While digital options find themselves among truly exotic trading vehicles, such as look-back options, chooser options and Bermuda options, they are the simplest options of all and individual traders can employ them, if only synthetically.
Digital options typically are placed into the class of financial instruments referred to as "exotic." However, digital options are simple, and can find a place in the average retail trader's trading toolbox. Exotic options are the tools of multi-million dollar OTC traders with big bank and other financial institutions backing them. Webster's dictionary defines the word exotic as "strikingly unusual or strange in effect, appearance or nature." To consider whether this word is fairly applied to digital options, think of the everyday occurrence of opening your mailbox and finding two discount offers from one of your favorite stores. Offer I: $5 off every purchase of $15 or more - this is the conceptual application of a digital option. Offer II: 20% off any single item - this is the concept of a plain vanilla exchange-traded index option. A digital option is an option whose payout is characterized as having only two potential values - a fixed payout of, say $1, when the option is in-the-money (underlying price above strike for a call and below strike for a put) or a $0 payout otherwise. Using the example of our two discount offers, we will explain the pay-out value for a digital option.
Binary call option: As any call option would, a binary call option pays out if the underlying or market price exceeds the strike price at expiration. Binary Put options: Correspondingly, the binary put option pays out the stipulated amount to an option holder only if the market or underlying price is below the strike price. If any segment of an option payout graph is vertical - that is, it doesn't contain a slope - your position has an element of a binary option, either on a standalone basis or embedded as a component of a compound option (an option on an option).


A speculator betting on rising and falling prices can use digital options as cheaper alternatives to regular vanilla options.
A digital option can be simulated for pricing purposes and replicated for hedging purposes as an aggressive bull spread. Because the payout of a tight bull spread is closely similar to that of a digital option, so is its pricing. Using a forex example, digital options let you wager on whether the exchange rate will trade above or below the trigger level (strike price) at expiration. Alternatively, if the trader is expecting a stable or relatively quiet market with low volatility, then the recommended strategy would be to write (sell) options, as doing so will generate profits in an otherwise unprofitable trading environment. Technological breakthroughs have made computing muscle affordable and available via sophisticated trading software and has simplified the pricing of these not-so-vanilla options. A digital option is an option whose payout is characterized as having only two potential values - a fixed payout of, say $1, when the option is in-the-money or a $0 payout otherwise. For that reason, a digital option is also referred to as a Binary option, a binary number in mathematical or computer jargon is one where each digit can only have two possible values, either 0 or 1.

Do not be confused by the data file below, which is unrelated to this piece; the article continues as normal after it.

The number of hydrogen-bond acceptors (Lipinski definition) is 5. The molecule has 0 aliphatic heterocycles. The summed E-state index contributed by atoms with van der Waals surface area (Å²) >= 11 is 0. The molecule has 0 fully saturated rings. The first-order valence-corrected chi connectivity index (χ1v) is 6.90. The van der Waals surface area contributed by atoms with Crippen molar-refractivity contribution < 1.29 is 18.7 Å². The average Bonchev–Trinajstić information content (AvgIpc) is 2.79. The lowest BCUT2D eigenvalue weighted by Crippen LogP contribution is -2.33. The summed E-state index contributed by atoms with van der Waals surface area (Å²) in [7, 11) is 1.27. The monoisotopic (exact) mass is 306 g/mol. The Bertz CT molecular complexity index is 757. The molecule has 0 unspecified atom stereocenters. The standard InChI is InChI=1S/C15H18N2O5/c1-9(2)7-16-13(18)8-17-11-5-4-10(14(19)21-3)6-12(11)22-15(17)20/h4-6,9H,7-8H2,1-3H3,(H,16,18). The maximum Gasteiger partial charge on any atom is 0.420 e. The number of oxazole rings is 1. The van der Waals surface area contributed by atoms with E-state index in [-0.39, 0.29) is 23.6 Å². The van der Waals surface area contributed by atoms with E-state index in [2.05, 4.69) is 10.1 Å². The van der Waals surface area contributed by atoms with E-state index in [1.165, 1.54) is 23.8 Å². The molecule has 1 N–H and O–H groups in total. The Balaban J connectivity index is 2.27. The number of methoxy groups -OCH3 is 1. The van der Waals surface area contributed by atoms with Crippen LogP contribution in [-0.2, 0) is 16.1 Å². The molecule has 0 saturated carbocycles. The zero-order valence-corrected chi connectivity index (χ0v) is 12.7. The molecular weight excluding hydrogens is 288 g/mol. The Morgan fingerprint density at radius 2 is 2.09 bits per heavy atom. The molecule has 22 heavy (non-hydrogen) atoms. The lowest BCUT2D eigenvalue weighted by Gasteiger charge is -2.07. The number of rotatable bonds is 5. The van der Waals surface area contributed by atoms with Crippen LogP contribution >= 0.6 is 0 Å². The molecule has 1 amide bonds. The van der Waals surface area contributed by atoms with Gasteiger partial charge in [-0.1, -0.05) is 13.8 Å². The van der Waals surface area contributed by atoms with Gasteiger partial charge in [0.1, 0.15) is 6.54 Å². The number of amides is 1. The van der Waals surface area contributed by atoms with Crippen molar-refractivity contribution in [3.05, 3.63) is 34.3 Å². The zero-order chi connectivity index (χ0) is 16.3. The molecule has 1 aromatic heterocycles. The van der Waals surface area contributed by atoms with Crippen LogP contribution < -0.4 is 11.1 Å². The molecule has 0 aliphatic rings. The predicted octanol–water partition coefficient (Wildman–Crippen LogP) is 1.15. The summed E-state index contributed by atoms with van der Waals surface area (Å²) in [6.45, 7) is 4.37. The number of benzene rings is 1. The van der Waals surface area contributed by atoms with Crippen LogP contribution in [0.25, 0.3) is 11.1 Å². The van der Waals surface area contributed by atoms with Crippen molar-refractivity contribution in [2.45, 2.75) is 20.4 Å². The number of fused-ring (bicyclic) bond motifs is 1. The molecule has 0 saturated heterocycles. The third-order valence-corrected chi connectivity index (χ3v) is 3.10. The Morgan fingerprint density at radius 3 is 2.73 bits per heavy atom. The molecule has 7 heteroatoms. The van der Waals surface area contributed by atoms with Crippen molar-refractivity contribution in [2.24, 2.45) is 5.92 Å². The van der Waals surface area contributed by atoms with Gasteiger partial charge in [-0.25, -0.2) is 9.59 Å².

A bull spread involves buying an option at a lower strike and selling a similar option at a higher strike; the difference in the strikes is the spread risk. If a trading system has the capability of pricing a tight bull spread, it shouldn't be challenging to price a digital option. If exchange rates move unfavorably to the position, the holder exercises his option and trims his losses by a predetermined payout amount, whereas if the market moves favorably, the trader continues to deal in current spot prices and doesn't exercise his option.


Remember, the greater the flexibility and higher the payout for an unfavorable market price movement, the larger the upfront premium associated with purchasing that option. Digital options might not necessarily be an excellent tool for following trends and are not truly adequate for maximizing profits either, but they help protect against a loss of profits.
Marketing digital options as strikingly exotic might hinder demand and sometimes even daunt a pro trader from dealing in them. Applying that terminology, an option that, at expiration, can have only one of two payoff possibilities, a 0 or a 1, is classified as a digital or binary option (these terms can be used alternately).
Trading pitfalls and jolts to profitability can be minimized if the digital options trader recognizes, among other things, the structural subtleties associated with specific trigger levels, related liquidity concerns, and stays alert to any warnings signaled by the greek ratios - delta, gamma, vega, etc.
However, while digital options find themselves among truly exotic trading vehicles, such as look-back options, chooser options and Bermuda options, they are the simplest options of all and individual traders can employ them, if only synthetically. But if you expect increased volatility in light of the announcements, your best choice is to trade options and reduce returivrelat' ed spikes and whipsaws. Using a forex example, digital options let you wager on whether the exchange rate will trade above or below the trigger level at expiration.



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